About

Practitioner

History

Guiding Precepts

Mission Statement

Practitioner

BIO

David Bakis has worked as an international educator, counselor and humanitarian in various conflict zones around the world, with experience in over 40 countries. Some of his work includes serving as an independent peacekeeper between Israelis and Palestinians in the West Bank, working with traumatized children in Afghanistan, consulting for Save the Children in the Gaza Strip and creating various youth initiatives for refugee children in the Middle East. David also consults on the Syrian refugee crisis and was honored by the United Nations Development Program and featured in the UNDP publication, “101 Stories: People Making a Difference.”

David holds a B.A. in Psychology and an M.Ed. in Counseling Psychology. He resides in New York City.

David Bakis Headshot NOCOFO

David Bakis

History

HISTORY

Toward the end of a peacekeeping mission in the Occupied Palestinian Territories and after witnessing various amounts of physical violence toward children and civilians, Dave abruptly lost faith in humanity. Reflecting upon his experiences there, in other regions, and in his home country, he promptly concluded that the two most harmful shortcomings most destructive to humans, no matter where in the world, are conformity and blind obedience. He left the turbulent region traumatized with a severely distressed mental state. From that point on, Dave struggled with a bleak outlook on life for quite some time before eventually winding up in India.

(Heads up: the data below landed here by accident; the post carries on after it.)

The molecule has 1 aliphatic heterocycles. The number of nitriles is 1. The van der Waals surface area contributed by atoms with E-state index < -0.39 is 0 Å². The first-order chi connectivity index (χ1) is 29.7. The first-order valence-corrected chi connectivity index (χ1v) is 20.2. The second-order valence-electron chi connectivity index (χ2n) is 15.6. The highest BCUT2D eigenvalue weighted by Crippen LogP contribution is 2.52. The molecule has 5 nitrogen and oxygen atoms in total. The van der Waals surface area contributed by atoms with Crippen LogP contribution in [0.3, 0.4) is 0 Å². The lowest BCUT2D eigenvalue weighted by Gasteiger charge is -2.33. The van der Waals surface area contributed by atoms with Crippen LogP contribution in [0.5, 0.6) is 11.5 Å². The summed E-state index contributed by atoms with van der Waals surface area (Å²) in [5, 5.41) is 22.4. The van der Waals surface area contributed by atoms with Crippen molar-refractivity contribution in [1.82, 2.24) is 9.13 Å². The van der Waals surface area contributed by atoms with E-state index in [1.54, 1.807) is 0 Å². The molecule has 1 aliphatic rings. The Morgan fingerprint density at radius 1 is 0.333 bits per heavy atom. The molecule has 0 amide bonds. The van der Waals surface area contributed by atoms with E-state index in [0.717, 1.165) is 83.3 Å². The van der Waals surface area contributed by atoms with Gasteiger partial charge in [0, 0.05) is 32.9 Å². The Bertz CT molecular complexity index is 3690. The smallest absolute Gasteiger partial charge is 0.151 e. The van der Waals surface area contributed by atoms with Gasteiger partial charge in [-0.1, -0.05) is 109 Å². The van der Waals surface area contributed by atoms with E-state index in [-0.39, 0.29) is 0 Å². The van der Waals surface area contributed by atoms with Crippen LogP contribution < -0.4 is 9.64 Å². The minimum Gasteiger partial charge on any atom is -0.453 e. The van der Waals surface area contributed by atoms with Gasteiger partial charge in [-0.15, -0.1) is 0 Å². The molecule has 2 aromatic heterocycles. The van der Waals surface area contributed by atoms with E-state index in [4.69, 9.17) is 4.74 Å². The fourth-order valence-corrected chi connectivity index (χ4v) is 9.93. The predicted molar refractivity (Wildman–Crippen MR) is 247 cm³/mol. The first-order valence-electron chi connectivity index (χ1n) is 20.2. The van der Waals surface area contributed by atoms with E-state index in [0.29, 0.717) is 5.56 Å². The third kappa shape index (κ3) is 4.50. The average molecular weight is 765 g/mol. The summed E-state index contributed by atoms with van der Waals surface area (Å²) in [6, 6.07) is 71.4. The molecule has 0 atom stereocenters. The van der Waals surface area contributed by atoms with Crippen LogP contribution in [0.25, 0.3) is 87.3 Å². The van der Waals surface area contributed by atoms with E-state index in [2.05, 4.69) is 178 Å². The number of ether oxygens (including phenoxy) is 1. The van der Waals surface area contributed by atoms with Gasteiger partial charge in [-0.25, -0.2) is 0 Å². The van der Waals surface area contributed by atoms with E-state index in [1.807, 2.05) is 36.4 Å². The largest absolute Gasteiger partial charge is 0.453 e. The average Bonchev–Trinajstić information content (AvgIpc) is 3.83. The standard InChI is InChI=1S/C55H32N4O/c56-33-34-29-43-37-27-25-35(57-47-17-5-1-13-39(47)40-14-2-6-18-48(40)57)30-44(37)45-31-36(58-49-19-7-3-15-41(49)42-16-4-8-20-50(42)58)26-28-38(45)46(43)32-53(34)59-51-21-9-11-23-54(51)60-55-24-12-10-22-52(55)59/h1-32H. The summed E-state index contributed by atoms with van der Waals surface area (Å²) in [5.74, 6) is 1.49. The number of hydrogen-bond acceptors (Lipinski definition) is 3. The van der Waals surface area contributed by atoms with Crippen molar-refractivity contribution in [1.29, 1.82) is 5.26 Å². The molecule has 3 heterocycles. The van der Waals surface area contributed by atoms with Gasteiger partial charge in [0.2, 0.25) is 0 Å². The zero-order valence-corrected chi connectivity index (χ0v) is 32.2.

In Igatpuri, India, Dave took part in a Vipassana mediation retreat, committing to 10 days of noble silence while meditating for 10 hours each day. When he emerged on the other side, his perspective was refreshingly altered and he felt a poetic sense liberation. He learned from this craft new methods to help keep his mind clear and balanced. Enlivened by these new strategies, he felt the need to share them with others experiencing similar hardships. Soon thereafter he arrived in Afghanistan to train traumatized children in the very same techniques that helped him recover from much of his own trauma.

Meanwhile, Dave was also pursuing intensive self-study in existentialism. He found numerous parallels between mindfulness and existentialism, such as the emphasis on authenticity, regaining a sense of freedom and control, de-conditioning one’s mind and taking one’s life back with a heightened sense of self-efficacy.

However, he noted one glaring paradox between the two. While meditation and mindfulness stress acceptance and “taking the path of least resistance,” existentialism on the other hand, asserts that one doesn’t have to (and perhaps shouldn’t) necessarily accept certain conditions of life’s absurdities. Existentialism considers that a person may freely create and shape one’s own authentic existence however one wishes, stomping on conformity, the status quo and social pressures. Dave felt that both concepts are essential to humanism and peace, yet still tussled with this contradiction. When confronting social injustice he thought, is it best to mindfully breathe and peacefully take the path of least resistance, or is it wiser to actively confront, challenge and existentially try to change the order at hand?